The high-end tourism operator Chobe holdings is expecting a loss in a usually lucrative sector, with the latest development reflecting the massive impact Covid-19 containment measures have had on companies reliant on travel.
The Botswana Stock Exchange listed company announced on Thursday that financial results for the half year ended August 2020 will reflect a loss, with profit before tax projected to drop by nearly 145 percent, wiping away between P147.2 and P152.4 million from the P105.1 million recorded in August 2019.
Tourism has been one of the hardest hit sectors in the economy, following the government’s decision to ban international travel in April in a bid to contain the spread of coronavirus. The majority of travellers who frequent Botswana’s high-end safari resorts are from the USA and Europe, two of the hardest hit regions by Covid-19.
Chobe owns and operates, through its wholly owned subsidiaries, twelve eco-tourism lodges and camps on leased land in northern Botswana and the Caprivi Strip in Namibia with a combined capacity of 317 beds under the brands of Desert & Delta Safaris, Chobe Game Lodge and Ker & Downey Botswana. Sedia Riverside Hotel, a 31-room hotel owned by the group operates in close proximity to central Maun. Safari Air, a wholly owned air charter operator provides air transport services to the group’s camps and lodges. North West Air Proprietary Limited, a wholly owned air maintenance operation provides maintenance services to the group’s aircraft as well as third parties. Desert & Delta Safaris (SA) (Proprietary) Limited, another wholly owned subsidiary operating in South Africa, provides reservation services to the group.
The expected loss is a reversal from impressive set of results released earlier this year. Chobe reported a 19 percent jump in profit after tax in its financial year ended February 2020, registering P97.3 million. By then the company was starting to comprehend the impact of the pandemic, revealing that performance in 2020 will be restrained, and only expecting recovery in 2021. According to the World Tourism Organisation, the COVID-19 pandemic, the illness caused by coronavirus, has resulted in 22 percent fall in international tourist arrivals during the first quarter of 2020 and the crisis could lead to an annual decline of between 60 percent and 80 percent when compared with 2019 figures.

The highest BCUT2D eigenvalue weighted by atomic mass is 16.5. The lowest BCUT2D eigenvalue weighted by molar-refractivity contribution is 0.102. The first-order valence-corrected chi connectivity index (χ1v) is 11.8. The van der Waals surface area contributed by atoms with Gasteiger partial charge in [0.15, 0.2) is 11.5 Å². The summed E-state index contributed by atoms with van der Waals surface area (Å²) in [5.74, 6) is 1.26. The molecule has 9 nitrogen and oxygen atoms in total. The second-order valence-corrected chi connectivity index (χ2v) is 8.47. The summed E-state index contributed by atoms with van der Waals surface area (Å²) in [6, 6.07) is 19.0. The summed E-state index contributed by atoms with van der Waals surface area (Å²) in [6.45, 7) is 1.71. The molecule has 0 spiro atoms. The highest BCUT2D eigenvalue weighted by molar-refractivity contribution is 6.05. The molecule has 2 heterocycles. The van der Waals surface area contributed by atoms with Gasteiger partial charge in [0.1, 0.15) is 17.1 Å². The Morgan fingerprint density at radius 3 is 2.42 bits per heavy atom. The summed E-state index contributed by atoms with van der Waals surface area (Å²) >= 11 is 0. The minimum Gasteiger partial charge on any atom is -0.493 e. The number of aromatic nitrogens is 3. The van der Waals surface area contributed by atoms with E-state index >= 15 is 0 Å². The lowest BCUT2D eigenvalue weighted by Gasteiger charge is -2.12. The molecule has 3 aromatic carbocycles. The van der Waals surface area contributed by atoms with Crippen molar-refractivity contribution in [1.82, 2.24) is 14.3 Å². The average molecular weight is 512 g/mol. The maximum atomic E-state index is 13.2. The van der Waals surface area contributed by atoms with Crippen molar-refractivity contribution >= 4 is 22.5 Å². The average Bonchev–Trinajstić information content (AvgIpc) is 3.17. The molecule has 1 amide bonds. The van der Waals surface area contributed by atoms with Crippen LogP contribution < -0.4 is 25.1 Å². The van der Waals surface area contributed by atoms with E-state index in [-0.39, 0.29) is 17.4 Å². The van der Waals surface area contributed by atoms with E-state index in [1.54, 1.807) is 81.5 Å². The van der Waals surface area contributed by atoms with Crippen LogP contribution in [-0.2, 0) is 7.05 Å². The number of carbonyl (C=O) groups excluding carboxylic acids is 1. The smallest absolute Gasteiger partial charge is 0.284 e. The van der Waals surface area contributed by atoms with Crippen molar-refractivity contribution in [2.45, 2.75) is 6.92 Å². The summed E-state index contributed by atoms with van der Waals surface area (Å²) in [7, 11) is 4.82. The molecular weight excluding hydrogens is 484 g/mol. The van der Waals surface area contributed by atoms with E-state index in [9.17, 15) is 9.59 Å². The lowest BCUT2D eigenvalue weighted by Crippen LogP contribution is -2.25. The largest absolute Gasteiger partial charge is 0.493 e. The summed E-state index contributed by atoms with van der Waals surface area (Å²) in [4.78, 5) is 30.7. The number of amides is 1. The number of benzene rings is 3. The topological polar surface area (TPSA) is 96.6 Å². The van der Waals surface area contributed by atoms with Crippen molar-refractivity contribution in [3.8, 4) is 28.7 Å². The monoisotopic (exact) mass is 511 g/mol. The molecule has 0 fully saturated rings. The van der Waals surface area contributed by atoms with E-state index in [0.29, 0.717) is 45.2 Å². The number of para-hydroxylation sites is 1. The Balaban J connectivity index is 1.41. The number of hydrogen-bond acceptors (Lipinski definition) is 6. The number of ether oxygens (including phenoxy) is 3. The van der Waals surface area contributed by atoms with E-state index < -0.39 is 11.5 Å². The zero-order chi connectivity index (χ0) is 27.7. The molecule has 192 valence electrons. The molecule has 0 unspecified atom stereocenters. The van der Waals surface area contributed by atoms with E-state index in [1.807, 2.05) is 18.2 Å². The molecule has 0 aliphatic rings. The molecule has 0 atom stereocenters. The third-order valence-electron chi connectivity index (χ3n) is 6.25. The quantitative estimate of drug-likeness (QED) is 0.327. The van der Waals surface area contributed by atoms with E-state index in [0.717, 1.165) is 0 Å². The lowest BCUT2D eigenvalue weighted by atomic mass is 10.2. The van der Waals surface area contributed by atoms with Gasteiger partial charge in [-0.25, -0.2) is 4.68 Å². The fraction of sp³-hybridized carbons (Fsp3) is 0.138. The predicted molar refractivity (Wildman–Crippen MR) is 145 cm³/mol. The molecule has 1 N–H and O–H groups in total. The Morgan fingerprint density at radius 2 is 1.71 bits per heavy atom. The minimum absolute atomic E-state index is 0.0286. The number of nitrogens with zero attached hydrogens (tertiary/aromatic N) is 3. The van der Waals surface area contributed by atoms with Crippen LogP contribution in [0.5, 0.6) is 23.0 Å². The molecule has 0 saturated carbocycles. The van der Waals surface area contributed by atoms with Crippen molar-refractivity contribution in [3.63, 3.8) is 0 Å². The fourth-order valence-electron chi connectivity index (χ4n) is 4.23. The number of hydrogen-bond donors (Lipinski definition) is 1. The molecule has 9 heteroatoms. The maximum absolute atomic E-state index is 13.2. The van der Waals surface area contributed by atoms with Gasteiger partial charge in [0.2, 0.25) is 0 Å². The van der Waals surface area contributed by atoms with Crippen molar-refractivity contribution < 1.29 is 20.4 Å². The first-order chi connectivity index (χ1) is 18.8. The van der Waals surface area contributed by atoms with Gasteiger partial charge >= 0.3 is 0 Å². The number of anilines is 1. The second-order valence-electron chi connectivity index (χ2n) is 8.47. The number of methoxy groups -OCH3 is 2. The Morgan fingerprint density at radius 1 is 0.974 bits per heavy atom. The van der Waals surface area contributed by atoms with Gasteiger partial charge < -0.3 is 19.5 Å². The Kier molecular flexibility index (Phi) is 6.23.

“It is anticipated that signs of recovery will start emerging in the last quarter of 2020 but mostly in 2021 with leisure tourism expected to recover quickly. The recovery is however dependent on containment of the virus, easing of travel restrictions and reopening of borders,” said Chobe’s managing director Rodney David Gibson in the company’s annual report for 2020.
“The marketing push of ‘don’t cancel, defer’ has been largely successful with more than 70 percent of the confirmed bookings that were scheduled to travel in the period April – June 2020 deferring their travel to 2021. Your Directors are therefore confident of a fairly quick recovery when it is deemed safe for international travel to resume,” he said.
Gibson disclosed that Chobe’s strong cash and no debt position provides it with the ability to ride out the COVID-19 virus and the opportunity to take advantage of any expansion opportunities that may arise. However, the company’s directors have elected to defer the declaration of a dividend until such time as the group’s earnings potential is restored and cash flow allows.